The 49ers had the ball to start the second half. Garoppolo completed passes of 15, 14, 5 and 3 yards to lead the 49ers to a field goal and a 13-10 lead.

Mahomes had roughly the same start with passes of 19, 4 and 9 yards. But then the pressure got to him and he fumbled, though the Chiefs recovered it. The next play, on third-and-long, Mahomes threw his first interception of the game, giving the 49ers and a Garoppolo the ball at their own 45-yard line.

Garoppolo finally looked comfortable. He led the 49ers to the 1-yard line on a pass-heavy drive. From there, Raheem Mostert punched the ball to extend the San Francisco lead to 10.

Down by 10 on third-and-5, Mahomes barely got the necessary 5 yards to extend the drive. He then fired passes for 9, 13 and 14 yards before taking a sack for a loss of 9. The next play Mahomes threw a dot to Tyreek Hill that bounced off of his shoulder pads and was intercepted—his second interception of the game. Though the pass was thrown a bit behind Hill, the receiver should have caught it.

The Chiefs and Mahomes were desperate after their defense forced the first San Francisco punt of the game. It was third-and-15 when Mahomes worked his magic. He extended the play and launched a 44-yard pass downfield to a wide open Hill. From the 21-yard line Mahomes targeted Travis Kelce in the end zone and a pass interference was called, moving the Chiefs to the 1-yard line. Mahomes rolled out and found Kelce in the end zone for the touchdown to bring the Chiefs within three.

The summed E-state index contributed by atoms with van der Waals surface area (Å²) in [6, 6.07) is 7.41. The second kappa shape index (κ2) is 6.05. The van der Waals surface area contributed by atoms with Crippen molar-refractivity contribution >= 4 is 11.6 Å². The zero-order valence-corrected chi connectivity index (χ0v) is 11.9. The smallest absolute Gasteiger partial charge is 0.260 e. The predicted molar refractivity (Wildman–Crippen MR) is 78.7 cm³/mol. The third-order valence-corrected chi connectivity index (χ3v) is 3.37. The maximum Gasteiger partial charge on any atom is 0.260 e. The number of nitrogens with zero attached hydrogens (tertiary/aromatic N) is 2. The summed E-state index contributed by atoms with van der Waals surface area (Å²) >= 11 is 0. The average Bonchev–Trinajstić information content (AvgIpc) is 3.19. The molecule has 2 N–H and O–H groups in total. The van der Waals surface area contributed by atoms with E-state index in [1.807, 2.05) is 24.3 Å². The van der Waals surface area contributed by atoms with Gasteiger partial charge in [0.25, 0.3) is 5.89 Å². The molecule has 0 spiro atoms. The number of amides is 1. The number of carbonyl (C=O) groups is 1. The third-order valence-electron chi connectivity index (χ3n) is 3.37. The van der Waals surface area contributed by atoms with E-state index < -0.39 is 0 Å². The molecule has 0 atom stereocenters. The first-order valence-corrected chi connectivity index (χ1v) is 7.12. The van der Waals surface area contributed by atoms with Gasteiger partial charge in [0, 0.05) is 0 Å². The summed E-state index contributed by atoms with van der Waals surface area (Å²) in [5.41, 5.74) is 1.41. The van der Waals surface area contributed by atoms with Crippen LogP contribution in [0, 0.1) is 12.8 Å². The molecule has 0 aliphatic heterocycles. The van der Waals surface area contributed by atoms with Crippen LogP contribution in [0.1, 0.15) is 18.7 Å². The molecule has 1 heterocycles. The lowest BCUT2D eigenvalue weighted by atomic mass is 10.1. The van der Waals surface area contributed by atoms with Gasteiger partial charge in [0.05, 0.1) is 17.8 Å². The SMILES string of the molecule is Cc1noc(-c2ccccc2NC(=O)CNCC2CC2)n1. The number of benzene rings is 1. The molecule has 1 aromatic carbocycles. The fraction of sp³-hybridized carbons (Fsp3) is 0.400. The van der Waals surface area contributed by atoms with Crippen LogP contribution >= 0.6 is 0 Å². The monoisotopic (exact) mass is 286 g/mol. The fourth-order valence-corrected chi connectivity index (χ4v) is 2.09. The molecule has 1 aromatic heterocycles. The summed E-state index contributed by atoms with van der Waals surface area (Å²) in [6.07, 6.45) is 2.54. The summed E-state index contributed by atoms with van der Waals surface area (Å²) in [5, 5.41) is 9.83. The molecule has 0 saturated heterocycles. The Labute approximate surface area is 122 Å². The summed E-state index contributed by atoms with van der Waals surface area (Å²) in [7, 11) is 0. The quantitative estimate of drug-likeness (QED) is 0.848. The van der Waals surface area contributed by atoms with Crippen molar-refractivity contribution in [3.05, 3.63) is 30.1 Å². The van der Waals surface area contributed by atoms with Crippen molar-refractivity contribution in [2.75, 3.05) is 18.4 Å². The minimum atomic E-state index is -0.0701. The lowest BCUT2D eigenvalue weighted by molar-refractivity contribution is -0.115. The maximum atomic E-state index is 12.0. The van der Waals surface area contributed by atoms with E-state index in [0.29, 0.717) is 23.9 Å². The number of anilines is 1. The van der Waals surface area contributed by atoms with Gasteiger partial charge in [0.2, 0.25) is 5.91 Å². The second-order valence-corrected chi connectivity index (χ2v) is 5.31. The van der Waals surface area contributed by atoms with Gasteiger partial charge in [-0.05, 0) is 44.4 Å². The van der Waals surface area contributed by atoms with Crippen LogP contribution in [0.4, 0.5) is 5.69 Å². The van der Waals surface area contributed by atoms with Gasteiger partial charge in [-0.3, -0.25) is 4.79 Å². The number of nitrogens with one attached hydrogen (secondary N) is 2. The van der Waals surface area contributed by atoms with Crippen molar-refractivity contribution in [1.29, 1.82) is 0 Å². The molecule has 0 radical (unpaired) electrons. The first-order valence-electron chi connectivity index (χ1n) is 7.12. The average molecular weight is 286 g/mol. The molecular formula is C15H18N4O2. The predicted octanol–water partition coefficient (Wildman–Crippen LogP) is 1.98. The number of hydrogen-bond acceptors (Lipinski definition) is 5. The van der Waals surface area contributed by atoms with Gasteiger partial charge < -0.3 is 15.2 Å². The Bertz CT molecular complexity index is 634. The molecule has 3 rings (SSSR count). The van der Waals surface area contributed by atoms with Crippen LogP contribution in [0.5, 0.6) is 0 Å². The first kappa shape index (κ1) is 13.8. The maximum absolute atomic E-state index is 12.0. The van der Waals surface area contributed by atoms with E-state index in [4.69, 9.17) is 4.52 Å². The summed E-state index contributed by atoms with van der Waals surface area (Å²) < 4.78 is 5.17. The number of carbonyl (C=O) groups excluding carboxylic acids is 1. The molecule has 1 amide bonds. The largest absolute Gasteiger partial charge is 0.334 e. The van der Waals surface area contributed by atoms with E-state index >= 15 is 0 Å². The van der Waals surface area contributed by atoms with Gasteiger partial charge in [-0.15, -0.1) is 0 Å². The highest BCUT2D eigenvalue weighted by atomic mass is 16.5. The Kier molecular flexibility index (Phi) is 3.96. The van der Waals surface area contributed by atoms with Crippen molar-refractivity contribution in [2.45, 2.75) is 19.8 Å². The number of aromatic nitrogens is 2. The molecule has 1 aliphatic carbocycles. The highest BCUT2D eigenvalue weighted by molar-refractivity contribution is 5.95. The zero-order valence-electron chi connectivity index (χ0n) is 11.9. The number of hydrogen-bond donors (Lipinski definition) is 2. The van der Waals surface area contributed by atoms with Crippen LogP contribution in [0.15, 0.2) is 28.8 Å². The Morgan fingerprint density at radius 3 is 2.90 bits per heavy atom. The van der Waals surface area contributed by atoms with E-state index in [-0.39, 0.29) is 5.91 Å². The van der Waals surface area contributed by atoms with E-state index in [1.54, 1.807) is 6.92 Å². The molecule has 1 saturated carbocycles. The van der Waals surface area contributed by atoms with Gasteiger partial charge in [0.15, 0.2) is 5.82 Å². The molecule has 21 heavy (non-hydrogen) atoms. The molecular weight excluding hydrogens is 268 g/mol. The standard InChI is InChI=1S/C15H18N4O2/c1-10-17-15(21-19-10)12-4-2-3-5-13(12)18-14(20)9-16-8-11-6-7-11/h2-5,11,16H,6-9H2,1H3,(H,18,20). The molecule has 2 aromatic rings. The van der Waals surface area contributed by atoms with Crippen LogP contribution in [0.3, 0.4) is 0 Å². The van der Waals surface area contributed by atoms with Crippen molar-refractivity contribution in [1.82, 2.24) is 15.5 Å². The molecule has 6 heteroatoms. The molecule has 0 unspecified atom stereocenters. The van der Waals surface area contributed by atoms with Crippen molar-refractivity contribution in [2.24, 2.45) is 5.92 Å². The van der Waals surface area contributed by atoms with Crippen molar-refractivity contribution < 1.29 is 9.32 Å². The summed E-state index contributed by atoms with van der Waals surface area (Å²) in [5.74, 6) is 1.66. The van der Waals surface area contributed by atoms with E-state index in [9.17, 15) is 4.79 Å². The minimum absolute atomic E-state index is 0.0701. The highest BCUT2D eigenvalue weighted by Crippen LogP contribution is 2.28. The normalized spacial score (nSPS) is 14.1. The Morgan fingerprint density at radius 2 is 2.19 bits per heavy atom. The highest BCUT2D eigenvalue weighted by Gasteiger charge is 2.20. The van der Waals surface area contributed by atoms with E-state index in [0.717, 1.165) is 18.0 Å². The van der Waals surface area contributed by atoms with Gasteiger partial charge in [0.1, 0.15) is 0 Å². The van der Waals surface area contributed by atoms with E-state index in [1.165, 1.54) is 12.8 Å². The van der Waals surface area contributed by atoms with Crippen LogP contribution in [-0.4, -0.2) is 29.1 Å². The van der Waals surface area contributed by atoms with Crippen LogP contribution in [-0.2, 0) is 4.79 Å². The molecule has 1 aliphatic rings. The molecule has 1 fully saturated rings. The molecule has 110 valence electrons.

Garoppolo tried to run some clock down on the next possession but instead was stopped. The 49ers were forced to punt it back to the surging Kansas City offense.

Mahomes, with momentum, was quick to pick up where he left off, with the big play coming on a 38-yard pass to Sammy Watkins down the sideline. On third-and-goal from the 5, Mahomes passed to Damien Williamson, who dived in for the score to put the Chiefs up by four.

Garoppolo and the 49ers had one last chance. On fourth-and-11 Garoppolo was sacked for a big loss.

The Chiefs got the ball back with the chance to run out the clock. Williams secured the win with a 38-yard rushing touchdown. Garoppolo’s last pass of the game was intercepted, giving the Chiefs their first Super Bowl win in 50 years.

Until there were about eight minutes left in the game, Garoppolo was actually the better quarterback. His team held a 10-point lead and he had protected the football aside from the one early interception. At that point, Mahomes had been picked up twice and the dynamic Chiefs offense we had seen consistently over the last two seasons was surprisingly limited.

But, the best quarterbacks make the plays when they matter most, especially when they aren’t having their best performance. Completing 26 of 42 passes for 286 yards and two passing scores isn’t the type of game we expect from Mahomes. But those two passing touchdowns came with Kansas City trailing by 10 and time running out against one of the best defenses in the NFL. Overcoming that is what sets Mahomes apart from Garoppolo.